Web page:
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The British Horse Society (BHS)

Together with the BHS-affiliated local bridleway group Swavesey & District Bridleway Association (SDBA) the BHS is working with GOVT to secure safe, off-road equestrian access through the beautiful riverside area.

The Great Ouse Valley is a wonderful environment winding through Bedfordshire and Cambridgeshire. Yet it is only a few miles in any direction from the scenic, peaceful riverbanks to local towns. Here there is much development, leading to increases in road traffic, turning roads into unpleasant places for non-motorised users. Horses are kept in most of the villages and towns along the river and equestrianism is an extremely popular pastime locally, especially but not exclusively, among women. Horse riding is included in the Cambridgeshire & Peterborough Local Transport Plan as Active Travel, along with walking and cycling.

Exploring this gorgeous countryside on foot is already open to all of us. Exploring on horseback adds a dimension of further vision and height - your own private birdwatching hide - as wildlife is generally unperturbed by the presence of a human on a horse.

We need more Public Bridleways

The river has a wealth of Public Rights of Way along its course and leading to and from its banks. Most are former towpaths, many are vehicular farm tracks. Despite the historic use by horses and the public, most of these routes are now classified as Public Footpaths, giving only walkers the full richness of the valley's flora, fauna and environment. Equestrians and cyclists are currently much less well-served, with only tiny segments of the rights of way network in this area being classified as Public Bridleway or Public Byway. Yet, if you cross the border into Norfolk you will find both banks of the 100-foot Drain (the ‘new’ Great Ouse) is Public Bridleway for ten miles from Welney up to Kings Lynn. How wonderful it would be to be able to ride along the entire length of the Great Ouse, and to be able to get to it safely, off-road, from nearby villages.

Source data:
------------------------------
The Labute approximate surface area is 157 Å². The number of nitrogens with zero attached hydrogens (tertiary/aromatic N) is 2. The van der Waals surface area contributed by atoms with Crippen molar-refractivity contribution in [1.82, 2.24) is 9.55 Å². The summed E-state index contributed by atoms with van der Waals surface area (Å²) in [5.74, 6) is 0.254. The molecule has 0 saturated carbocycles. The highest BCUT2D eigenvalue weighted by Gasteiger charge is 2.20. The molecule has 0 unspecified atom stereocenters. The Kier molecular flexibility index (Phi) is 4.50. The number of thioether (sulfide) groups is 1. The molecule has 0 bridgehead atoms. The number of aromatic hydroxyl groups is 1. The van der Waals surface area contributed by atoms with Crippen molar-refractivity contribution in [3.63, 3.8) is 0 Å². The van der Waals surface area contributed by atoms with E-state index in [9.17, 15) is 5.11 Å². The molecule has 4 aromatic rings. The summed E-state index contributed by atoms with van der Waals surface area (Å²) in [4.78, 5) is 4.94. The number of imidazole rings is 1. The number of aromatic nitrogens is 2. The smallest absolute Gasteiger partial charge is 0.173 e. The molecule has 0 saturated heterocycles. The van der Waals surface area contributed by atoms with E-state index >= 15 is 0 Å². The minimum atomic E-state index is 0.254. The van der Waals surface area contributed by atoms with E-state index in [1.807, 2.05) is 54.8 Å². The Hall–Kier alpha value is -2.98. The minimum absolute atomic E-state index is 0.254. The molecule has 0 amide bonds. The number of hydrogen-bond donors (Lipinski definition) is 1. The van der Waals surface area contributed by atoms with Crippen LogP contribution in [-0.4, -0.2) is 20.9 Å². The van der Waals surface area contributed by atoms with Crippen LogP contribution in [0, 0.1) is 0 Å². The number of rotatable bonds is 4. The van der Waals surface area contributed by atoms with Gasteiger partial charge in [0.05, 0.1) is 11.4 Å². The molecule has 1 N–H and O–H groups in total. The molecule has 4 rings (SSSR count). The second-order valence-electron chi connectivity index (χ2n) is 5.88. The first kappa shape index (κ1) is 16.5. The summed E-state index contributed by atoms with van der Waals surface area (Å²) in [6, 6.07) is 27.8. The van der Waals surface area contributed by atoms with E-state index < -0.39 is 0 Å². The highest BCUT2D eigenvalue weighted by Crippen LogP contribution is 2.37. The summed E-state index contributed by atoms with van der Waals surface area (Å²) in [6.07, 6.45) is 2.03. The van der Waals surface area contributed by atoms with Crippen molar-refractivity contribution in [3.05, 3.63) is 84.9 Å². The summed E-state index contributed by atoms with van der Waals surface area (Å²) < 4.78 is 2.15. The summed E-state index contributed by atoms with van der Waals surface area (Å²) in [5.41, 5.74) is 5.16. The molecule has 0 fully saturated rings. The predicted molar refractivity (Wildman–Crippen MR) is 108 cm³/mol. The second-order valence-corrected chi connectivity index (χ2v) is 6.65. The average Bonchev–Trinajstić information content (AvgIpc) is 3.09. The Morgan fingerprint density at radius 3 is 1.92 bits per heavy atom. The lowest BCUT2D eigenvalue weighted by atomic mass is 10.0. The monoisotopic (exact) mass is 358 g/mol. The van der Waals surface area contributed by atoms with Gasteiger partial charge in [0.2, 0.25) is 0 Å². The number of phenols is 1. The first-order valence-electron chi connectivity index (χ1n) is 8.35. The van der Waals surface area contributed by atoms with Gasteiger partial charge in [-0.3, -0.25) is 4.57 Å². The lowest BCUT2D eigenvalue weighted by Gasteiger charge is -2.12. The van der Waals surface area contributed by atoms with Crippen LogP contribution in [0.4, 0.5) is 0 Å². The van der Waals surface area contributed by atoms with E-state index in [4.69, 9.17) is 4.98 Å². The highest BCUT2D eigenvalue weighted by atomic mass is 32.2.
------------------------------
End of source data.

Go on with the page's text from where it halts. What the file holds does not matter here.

The BHS and SDBA are working with GOVT to open more of this wonderful riverside area to equestrians, by the creation of through-routes along the riverbank with connecting links from nearby villages enabling equal opportunities for all.

Sue Rogers and Tina Yates

Secretary and Chair, Swavesey and District Bridleways Association

Lynda Warth

BHS County Access & Bridlesways Officer - Cambridgeshire


Some images from our collection:

Two horses

Hollywell Vista

Two horse riders enjoy the wonderful river view from Fen Drayton across the Great Ouse to the Ferryboat Inn at Holywell. Kingfishers and common seals can be seen from this spot, and there is a wealth of dragon and damselflies through the summer months here too. There used to be a ferry here, hence ‘Holywell Ferry Road’, the Public Byway from Fen Drayton to this river edge. Although a ferry is not possible now, the Great Ouse Valley Trust is investigating the possibilities for a new river crossing for non-motorised users further down the river at Brownshill Staunch, using the conveyor bridge.


The Mill at HougtonThe Mill at Houghton.

The Great Ouse Valley contains some wonderful gems of history along the way.  This is Houghton Mill at Houghton, an old watermill which still does demonstrations of flour milling. The mill has a Public Bridleway running directly through and underneath the building's archway, and then across Houghton Lock over the river Great Ouse and into Houghton and Hemingford Meadows. It is an extremely popular route, partly due to the National Trust cafe at the Mill and the Axe and Compasses pub in Hemingford Abbotts. Houghton village itself also has plenty of places for refreshment with Houghton Tea Rooms, Houghton Post Office and the Three Horseshoes pub, all set in the village centre around a very pretty thatched clock tower with seating underneath.


The Thicket PathThe Thicket Path

The Thicket Path is an old riverside route leading through ancient woodland from St Ives to Houghton. It is renowned for its wildlife - insects, birds and plants - and also contains vestiges of kilns used to make bricks from clay dug from local pits. The bricks were then loaded into boats called Lighters and transported along the river to the trading wharf at St Ives which then existed where the Dolphin Hotel now sits. The Thicket is an important through-route for non-motorised users and is popular with walkers, cyclists and horse riders.


Photographs by The British Horse Society